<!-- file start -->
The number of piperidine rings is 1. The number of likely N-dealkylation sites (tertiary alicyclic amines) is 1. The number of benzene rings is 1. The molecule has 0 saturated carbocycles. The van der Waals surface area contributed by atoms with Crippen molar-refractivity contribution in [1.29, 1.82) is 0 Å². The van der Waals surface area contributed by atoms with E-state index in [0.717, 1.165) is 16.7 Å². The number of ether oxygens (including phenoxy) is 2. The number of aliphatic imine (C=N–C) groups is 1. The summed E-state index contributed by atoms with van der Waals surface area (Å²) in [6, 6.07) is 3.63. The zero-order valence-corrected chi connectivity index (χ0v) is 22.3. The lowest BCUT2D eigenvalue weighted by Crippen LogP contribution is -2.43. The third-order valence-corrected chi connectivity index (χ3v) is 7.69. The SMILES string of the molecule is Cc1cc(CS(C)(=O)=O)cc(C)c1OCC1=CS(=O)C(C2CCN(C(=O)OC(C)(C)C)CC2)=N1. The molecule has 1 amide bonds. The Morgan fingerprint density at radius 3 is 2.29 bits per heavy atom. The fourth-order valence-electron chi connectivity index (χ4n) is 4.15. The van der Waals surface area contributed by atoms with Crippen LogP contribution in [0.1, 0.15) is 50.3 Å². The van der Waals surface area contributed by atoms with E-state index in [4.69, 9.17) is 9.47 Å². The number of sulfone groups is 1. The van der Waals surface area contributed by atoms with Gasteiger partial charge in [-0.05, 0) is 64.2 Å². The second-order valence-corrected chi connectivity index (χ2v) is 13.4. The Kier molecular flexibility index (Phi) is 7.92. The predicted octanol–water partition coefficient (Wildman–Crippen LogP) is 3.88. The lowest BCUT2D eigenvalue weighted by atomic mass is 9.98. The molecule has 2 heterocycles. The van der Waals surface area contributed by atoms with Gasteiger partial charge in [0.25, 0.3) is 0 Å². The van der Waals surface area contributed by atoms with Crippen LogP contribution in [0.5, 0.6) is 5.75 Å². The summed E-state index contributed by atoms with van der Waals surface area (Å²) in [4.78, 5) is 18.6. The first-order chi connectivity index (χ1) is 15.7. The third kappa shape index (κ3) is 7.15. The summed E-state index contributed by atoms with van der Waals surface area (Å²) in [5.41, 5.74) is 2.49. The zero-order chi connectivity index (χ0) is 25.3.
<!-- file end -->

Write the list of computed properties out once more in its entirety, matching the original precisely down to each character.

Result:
The number of piperidine rings is 1. The number of likely N-dealkylation sites (tertiary alicyclic amines) is 1. The number of benzene rings is 1. The molecule has 0 saturated carbocycles. The van der Waals surface area contributed by atoms with Crippen molar-refractivity contribution in [1.29, 1.82) is 0 Å². The van der Waals surface area contributed by atoms with E-state index in [0.717, 1.165) is 16.7 Å². The number of ether oxygens (including phenoxy) is 2. The number of aliphatic imine (C=N–C) groups is 1. The summed E-state index contributed by atoms with van der Waals surface area (Å²) in [6, 6.07) is 3.63. The zero-order valence-corrected chi connectivity index (χ0v) is 22.3. The lowest BCUT2D eigenvalue weighted by Crippen LogP contribution is -2.43. The third-order valence-corrected chi connectivity index (χ3v) is 7.69. The SMILES string of the molecule is Cc1cc(CS(C)(=O)=O)cc(C)c1OCC1=CS(=O)C(C2CCN(C(=O)OC(C)(C)C)CC2)=N1. The molecule has 1 amide bonds. The Morgan fingerprint density at radius 3 is 2.29 bits per heavy atom. The fourth-order valence-electron chi connectivity index (χ4n) is 4.15. The van der Waals surface area contributed by atoms with Crippen LogP contribution in [0.1, 0.15) is 50.3 Å². The van der Waals surface area contributed by atoms with E-state index in [4.69, 9.17) is 9.47 Å². The number of sulfone groups is 1. The van der Waals surface area contributed by atoms with Gasteiger partial charge in [-0.05, 0) is 64.2 Å². The second-order valence-corrected chi connectivity index (χ2v) is 13.4. The Kier molecular flexibility index (Phi) is 7.92. The predicted octanol–water partition coefficient (Wildman–Crippen LogP) is 3.88. The lowest BCUT2D eigenvalue weighted by atomic mass is 9.98. The molecule has 2 heterocycles. The van der Waals surface area contributed by atoms with Gasteiger partial charge in [0.25, 0.3) is 0 Å². The van der Waals surface area contributed by atoms with Crippen LogP contribution in [0.5, 0.6) is 5.75 Å². The summed E-state index contributed by atoms with van der Waals surface area (Å²) in [4.78, 5) is 18.6. The first-order chi connectivity index (χ1) is 15.7. The third kappa shape index (κ3) is 7.15. The summed E-state index contributed by atoms with van der Waals surface area (Å²) in [5.41, 5.74) is 2.49. The zero-order chi connectivity index (χ0) is 25.3.